The only antifas in America ever to have done anything useful were the original ones, back in the 1920s and ’30s. Those were the people in Carlo Tresca’s faction of Italian-American trade unionism (on the libertarian syndicalist side), who took to rioting anti-fascistically in the aftermath of Mussolini’s March on Rome, in 1922. Punching fascists in the Italian-American neighborhoods of the 1920s and ’30s was a reasonable thing to do because, once Mussolini had become the leader of Italy, Italian-American immigrants naturally began to wonder if Mussolini wasn’t perhaps an admirable man. And wasn’t it their duty, as the sons and daughters of Italy, to lend him an American support? Il Progresso, the Italian-American newspaper, was far from progressive on this point. The Mussolini supporters held rallies. Tresca published his own newspaper, however, which was Il Martello in New York, strictly anti-Mussolini. Tresca and his newspaper subscribers developed a technique with some kind of stick or baton, which no one has ever explained to me, and they deployed their technique at the pro-Mussolini rallies. And this was good, all in all. Sympathy for Mussolini in America never managed to blossom into something large and malignant, and that was partly because, thanks to Tresca and the faithful readers of Il Martello, pro-Mussolini rallies consistently degenerated into brawls.
But those were special circumstances. Tresca and his comrades were members of a sometimes-disdained or hated ethnic minority, and they were not in a position to summon the solidarity and support of the larger American public and its democratic traditions and principles. So they didn’t bother with the larger public. They went into battle all by themselves, in their own manner. This was an argument from weakness, though.
Michael Harrington, the Socialist leader a couple of generations later, was fond of offering the argument from strength, which was entirely different. Harrington was one of the young white people who worked under Martin Luther King, Jr. in the civil rights movement. He marched in the Alabama protest march of 1965, led by King, that went from Selma to Montgomery, the state capital. And, as Harrington liked to explain, he learned a lesson. Along the road, the marchers were threatened and harassed by the champions of white supremacy, who waved their terrible flag, the Confederate banner. By the time the march arrived in Montgomery, the terrible flag seemed to be everywhere, which was frightening to see. The state capitol hove into view, however, and at its top waved a different flag, and intuitively the marchers understood that here, at last, was their own banner. And they began to sing the ultimate hymn of the civil rights movement, which was not “We Shall Overcome” but was, instead, “The Star-Spangled Banner.”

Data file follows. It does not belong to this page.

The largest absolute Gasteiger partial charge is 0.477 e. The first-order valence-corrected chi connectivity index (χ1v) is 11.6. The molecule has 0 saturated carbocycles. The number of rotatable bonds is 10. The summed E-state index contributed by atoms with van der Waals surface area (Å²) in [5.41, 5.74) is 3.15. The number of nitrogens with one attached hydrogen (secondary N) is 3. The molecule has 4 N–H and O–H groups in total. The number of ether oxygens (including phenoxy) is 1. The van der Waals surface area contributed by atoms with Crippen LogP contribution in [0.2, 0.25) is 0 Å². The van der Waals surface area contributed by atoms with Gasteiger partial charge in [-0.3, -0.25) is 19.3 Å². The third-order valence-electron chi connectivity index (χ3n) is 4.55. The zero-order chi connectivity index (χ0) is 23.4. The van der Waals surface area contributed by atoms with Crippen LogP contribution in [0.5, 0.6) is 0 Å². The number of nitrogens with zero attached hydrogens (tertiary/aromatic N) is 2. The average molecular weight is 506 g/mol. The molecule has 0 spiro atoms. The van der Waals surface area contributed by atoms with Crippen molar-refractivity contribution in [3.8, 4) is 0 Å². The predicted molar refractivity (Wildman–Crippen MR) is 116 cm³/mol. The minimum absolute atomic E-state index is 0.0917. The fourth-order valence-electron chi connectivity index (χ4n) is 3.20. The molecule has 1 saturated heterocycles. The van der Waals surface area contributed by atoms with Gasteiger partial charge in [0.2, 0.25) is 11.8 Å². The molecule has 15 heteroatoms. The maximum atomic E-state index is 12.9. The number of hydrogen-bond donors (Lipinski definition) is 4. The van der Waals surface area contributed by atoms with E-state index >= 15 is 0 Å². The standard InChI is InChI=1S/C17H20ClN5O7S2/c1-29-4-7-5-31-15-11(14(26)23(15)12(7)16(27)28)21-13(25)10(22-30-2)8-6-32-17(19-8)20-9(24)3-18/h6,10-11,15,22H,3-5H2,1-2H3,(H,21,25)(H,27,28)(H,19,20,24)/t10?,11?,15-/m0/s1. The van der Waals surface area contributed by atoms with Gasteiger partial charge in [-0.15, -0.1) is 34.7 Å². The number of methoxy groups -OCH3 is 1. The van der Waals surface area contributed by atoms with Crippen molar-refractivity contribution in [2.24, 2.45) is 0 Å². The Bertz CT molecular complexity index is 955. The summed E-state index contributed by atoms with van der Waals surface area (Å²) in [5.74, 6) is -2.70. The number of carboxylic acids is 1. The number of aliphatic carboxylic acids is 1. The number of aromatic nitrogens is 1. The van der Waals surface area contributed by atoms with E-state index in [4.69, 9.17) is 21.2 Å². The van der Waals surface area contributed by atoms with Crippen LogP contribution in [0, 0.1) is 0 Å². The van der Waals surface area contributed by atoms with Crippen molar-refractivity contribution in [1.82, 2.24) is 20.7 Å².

Sympathy for Mussolini in America never managed to blossom into something large and malignant, and that was partly because pro-Mussolini rallies consistently degenerated into brawls.
The Star-Spangled Banner was the ultimate hymn because it was the anthem of American principle, which meant Jefferson as corrected and improved by Lincoln, and, at the same time, was the anthem of American power, as embodied by the Department of Justice and the police, if rightly ordered. In the United States, the American flag is the flag of the winners. If the stars and stripes are yours, you do not need or want a Carlo Tresca technique with a stick. You command a power vastly greater than anything the antifas can possibly imagine. Why not invoke the American flag, then? Dear antifas: give it a thought.
Tresca himself came to understand this. At the end of 1941 the United States and its flag formally enrolled in the anti-fascist cause, and Tresca joined the effort, in part by serving as a State Department advisor on matters concerning Italy. His major contribution was to urge the Department not to allow post-fascist Italy to fall into the hands of the Italian Communist Party. The political tendency that came to be known as Cold War liberalism was just then beginning to coalesce. The Jewish trade unions comprised the social-democratic strand within that particular tendency. Tresca was the Cold War anarcho-syndicalist. He was a super-radical who, even so, did not remove himself from the larger American system.
My old friend Daniel Bell had the misfortune of seeing Tresca’s body on the sidewalk at Fifth Avenue and 15th Street, after the assassination, in January 1943. That was a terrible event. Tresca’s antifa descendants ought to hold a ceremony. The hitman was a Mafia thug named Carmine Galante, but who sent Galante to do it? Back in the day, some of Tresca’s friends assumed it was the Communist Party, which was fully capable of assassination. Mussolini was an equally logical possibility. The Mafia itself appears to have been responsible, though. That was Bell’s assumption. Dorothy Gallagher wrote a biography of Tresca years ago called All the Right Enemies, and her title says it all.
Is there a lesson in any of this for the antifas of right now? There is. It is Whitman’s line: “Be radical—be radical—be not too damned radical!”
Paul Berman is Tablet’s critic-at-large. He is the author of A Tale of Two Utopias, Terror and Liberalism, Power and the Idealists, and The Flight of the Intellectuals.